New health secretary Therese Coffey does not yet have a plan for how to boost GP appointment access, her first interview has indicated.
New Prime Minister Liz Truss yesterday listed improving access to GP appointments as one of her three key priorities.
But, interviewed on BBC Radio 4’s Today programme this morning, her new health secretary and deputy Prime Minister seemed to have yet to research the topic.
Ms Coffey was asked if she has ‘a sense of what the real obstacle’ to GP access is.
‘Is it attitude, culture, bureaucracy, money, what do you think it is?,’ asked presenter Nick Robinson.
The health secretary replied: ‘Well, every GP around the country is effectively part of an independent practice that agrees to do NHS services.
‘And that’s why we’ll be trying to work through exactly how we can make sure that where we have some practices that are absolutely fantastic, people being able to get through, being able to book appointments, and just to try and work through the detail of how we can make changes there or help those practices, improve how they work with their patients.’
She added: ‘I’m very conscious the relationship between a doctor and a nurse and their patient is absolutely paramount. But we must do whatever we can to support that process. Because ultimately, I’m here to stand up for patients.’
When asked if standing up for patients meant more face-to-face GP appointments, Ms Coffey said: ‘I think we just need to work through that level of detail and recognise that ultimately, the relationship is between the doctor and the patient.’
However, she did confirm that patients would not be charged for GP appointments, with Mr Robinson referring to an old think-tank report that Ms Truss had once worked on.
‘I will not be charging people to go and see their GPs,’ she said.
In an apparent gaffe, Ms Coffey also named chiropractors as a key part of NHS primary care during the interview.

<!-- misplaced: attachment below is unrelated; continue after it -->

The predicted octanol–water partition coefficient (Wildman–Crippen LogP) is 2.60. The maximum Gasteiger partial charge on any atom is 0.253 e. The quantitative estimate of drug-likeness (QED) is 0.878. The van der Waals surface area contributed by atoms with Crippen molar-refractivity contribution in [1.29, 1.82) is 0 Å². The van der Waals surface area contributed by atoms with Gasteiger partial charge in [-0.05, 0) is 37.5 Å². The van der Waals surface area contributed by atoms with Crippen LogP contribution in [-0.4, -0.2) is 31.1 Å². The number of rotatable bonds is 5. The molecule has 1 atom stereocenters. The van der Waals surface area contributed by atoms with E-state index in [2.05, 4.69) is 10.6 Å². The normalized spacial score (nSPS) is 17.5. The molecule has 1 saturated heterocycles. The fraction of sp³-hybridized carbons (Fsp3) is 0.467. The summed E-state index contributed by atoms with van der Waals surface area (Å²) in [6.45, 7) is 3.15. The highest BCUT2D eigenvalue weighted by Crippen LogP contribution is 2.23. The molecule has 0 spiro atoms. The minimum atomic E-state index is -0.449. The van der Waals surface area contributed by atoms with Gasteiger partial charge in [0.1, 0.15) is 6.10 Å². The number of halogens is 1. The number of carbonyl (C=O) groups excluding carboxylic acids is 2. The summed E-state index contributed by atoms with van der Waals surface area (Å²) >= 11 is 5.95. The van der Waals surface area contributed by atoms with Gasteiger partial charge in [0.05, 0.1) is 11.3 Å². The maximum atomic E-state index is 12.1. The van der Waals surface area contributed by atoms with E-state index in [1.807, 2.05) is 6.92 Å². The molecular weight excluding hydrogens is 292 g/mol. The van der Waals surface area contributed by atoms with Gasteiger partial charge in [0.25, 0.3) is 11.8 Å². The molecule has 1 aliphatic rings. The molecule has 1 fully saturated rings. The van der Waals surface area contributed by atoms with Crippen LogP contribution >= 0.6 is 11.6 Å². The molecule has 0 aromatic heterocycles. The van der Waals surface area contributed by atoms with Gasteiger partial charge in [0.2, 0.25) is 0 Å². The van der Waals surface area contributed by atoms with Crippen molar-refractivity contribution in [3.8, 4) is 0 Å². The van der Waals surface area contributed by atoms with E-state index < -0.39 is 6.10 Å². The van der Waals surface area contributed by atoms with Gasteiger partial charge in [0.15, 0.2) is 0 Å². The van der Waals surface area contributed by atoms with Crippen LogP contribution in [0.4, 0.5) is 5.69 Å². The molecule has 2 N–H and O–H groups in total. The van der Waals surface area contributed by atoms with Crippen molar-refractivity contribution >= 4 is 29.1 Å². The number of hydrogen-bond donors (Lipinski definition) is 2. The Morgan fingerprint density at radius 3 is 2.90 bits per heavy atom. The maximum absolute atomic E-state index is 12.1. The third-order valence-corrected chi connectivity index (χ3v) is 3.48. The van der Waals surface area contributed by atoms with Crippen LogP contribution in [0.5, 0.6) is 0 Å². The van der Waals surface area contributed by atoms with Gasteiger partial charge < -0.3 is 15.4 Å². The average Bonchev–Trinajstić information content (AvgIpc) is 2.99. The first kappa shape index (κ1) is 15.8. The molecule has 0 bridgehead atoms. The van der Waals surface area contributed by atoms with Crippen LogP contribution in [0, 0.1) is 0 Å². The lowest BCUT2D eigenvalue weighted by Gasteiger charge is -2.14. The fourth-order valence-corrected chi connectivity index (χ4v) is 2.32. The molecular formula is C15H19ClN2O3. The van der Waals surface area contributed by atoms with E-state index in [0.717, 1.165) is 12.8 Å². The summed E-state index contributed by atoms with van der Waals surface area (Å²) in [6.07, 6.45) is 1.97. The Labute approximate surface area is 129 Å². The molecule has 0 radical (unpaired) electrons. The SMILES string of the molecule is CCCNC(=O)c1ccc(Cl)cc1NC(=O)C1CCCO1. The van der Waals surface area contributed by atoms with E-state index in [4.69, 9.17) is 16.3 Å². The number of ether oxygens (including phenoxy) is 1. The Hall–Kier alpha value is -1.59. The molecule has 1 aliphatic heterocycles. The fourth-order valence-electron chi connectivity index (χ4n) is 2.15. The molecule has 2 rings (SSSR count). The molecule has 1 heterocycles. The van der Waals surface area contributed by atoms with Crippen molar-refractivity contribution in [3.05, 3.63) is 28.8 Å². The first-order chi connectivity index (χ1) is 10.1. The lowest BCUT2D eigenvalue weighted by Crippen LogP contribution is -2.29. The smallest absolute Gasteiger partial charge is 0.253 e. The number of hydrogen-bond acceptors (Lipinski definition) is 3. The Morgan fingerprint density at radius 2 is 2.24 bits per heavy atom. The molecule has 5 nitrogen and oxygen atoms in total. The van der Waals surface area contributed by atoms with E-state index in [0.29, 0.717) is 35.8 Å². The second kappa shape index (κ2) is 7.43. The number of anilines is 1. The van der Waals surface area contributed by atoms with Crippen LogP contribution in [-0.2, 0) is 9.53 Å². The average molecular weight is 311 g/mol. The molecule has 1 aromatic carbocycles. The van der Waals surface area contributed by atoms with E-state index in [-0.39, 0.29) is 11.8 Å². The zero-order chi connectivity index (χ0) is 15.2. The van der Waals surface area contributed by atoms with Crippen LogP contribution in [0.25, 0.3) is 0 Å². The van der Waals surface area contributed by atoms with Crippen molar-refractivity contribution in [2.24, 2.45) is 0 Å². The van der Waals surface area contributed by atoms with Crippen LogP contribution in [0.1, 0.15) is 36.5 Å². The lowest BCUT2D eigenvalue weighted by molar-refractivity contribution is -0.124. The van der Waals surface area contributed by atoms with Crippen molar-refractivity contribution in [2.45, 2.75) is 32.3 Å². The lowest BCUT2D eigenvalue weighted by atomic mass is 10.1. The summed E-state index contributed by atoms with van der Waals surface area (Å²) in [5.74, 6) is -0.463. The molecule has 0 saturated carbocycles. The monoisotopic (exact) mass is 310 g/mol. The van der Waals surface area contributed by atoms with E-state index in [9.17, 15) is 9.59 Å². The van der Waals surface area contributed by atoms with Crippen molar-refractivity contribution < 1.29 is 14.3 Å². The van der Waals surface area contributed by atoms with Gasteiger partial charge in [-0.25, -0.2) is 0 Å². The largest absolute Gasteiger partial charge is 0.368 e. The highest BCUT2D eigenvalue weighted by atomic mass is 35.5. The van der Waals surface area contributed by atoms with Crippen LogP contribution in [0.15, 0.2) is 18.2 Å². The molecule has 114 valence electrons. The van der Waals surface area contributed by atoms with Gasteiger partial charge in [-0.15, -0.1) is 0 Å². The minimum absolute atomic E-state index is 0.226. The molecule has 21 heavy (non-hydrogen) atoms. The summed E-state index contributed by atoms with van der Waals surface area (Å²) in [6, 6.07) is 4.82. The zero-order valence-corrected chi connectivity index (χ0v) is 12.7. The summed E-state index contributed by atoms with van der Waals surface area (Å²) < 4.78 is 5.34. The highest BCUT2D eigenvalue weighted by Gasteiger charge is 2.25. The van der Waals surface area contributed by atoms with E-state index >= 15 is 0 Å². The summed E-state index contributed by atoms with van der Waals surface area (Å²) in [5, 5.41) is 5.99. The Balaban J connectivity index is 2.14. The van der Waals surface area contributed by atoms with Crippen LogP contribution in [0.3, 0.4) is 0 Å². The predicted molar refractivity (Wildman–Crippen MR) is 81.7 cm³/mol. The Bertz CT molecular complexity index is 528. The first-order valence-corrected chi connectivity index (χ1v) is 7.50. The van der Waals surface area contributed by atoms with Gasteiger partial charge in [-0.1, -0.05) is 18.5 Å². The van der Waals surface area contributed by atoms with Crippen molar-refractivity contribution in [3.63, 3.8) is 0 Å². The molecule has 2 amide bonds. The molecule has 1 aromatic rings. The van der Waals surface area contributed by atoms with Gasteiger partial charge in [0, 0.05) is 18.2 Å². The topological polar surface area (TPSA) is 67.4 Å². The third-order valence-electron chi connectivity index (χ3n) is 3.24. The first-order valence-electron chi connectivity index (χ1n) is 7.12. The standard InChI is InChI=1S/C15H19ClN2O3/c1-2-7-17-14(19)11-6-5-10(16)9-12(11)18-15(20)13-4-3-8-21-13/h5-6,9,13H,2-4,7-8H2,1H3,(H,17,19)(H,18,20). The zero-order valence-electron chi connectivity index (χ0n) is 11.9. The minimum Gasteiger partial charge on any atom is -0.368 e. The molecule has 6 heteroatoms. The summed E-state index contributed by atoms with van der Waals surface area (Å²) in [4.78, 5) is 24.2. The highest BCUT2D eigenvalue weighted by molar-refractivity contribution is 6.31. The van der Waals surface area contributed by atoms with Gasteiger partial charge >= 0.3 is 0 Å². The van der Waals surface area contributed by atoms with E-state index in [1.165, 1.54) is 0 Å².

She said: ‘The majority of healthcare is actually delivered through primary care, through our doctors, through our dentists, through chiropractors, all those other supports that are there, not just through hospitals.’
However, chiropractic is considered a type of ‘complementary and alternative medicine, which means it’s not a conventional medical treatment’, and most people who have chiropractic treatment pay for it privately, according to the NHS.
‘Chiropractic is not widely available on the NHS,’ and ‘a GP is more likely to refer you to a physiotherapist,’ says the NHS website.
Her comments come as the BMA has asked the new Prime Minister to please work ‘with’ doctors rather than against them to ‘turn things around’ for the NHS.
And they come as Ms Truss again stressed that improving GP access will be an ‘immediate’ priority for the new health secretary.
Speaking in her first Prime Minister’s Questions session in the House of Commons today, Ms Truss said: ‘Our new health secretary, who is also the deputy prime minister, will be taking immediate action to make sure people are able to get appointments with their GP and proper NHS services’.
However, she made the comments in response to a question referencing the elective backlog, with Labour MP for Bethnal Green and Bow Rushanara Ali saying ‘the NHS is on its knees with 6.6 million people waiting for treatment’.